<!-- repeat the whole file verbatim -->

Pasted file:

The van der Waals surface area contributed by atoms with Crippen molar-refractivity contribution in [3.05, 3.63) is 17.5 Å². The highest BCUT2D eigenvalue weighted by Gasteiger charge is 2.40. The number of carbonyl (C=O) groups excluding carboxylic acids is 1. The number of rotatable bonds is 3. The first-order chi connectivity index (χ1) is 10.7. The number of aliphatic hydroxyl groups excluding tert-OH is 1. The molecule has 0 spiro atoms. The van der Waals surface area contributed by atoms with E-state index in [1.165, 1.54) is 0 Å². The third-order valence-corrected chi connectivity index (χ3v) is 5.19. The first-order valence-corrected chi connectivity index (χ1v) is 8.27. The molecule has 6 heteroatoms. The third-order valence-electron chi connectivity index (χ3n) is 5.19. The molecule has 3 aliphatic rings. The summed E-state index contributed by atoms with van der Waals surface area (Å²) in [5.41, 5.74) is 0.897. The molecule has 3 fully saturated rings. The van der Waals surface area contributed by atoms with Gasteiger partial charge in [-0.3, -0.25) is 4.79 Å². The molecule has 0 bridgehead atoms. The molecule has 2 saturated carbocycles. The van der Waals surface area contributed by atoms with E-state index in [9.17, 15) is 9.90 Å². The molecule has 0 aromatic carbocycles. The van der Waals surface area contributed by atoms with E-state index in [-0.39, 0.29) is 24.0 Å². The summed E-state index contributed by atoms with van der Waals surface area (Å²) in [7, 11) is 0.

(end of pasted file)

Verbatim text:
The van der Waals surface area contributed by atoms with Crippen molar-refractivity contribution in [3.05, 3.63) is 17.5 Å². The highest BCUT2D eigenvalue weighted by Gasteiger charge is 2.40. The number of carbonyl (C=O) groups excluding carboxylic acids is 1. The number of rotatable bonds is 3. The first-order chi connectivity index (χ1) is 10.7. The number of aliphatic hydroxyl groups excluding tert-OH is 1. The molecule has 0 spiro atoms. The van der Waals surface area contributed by atoms with E-state index in [1.165, 1.54) is 0 Å². The third-order valence-corrected chi connectivity index (χ3v) is 5.19. The first-order valence-corrected chi connectivity index (χ1v) is 8.27. The molecule has 6 heteroatoms. The third-order valence-electron chi connectivity index (χ3n) is 5.19. The molecule has 3 aliphatic rings. The summed E-state index contributed by atoms with van der Waals surface area (Å²) in [5.41, 5.74) is 0.897. The molecule has 3 fully saturated rings. The van der Waals surface area contributed by atoms with Gasteiger partial charge in [-0.3, -0.25) is 4.79 Å². The molecule has 0 bridgehead atoms. The molecule has 2 saturated carbocycles. The van der Waals surface area contributed by atoms with E-state index in [9.17, 15) is 9.90 Å². The molecule has 0 aromatic carbocycles. The van der Waals surface area contributed by atoms with E-state index in [-0.39, 0.29) is 24.0 Å². The summed E-state index contributed by atoms with van der Waals surface area (Å²) in [7, 11) is 0.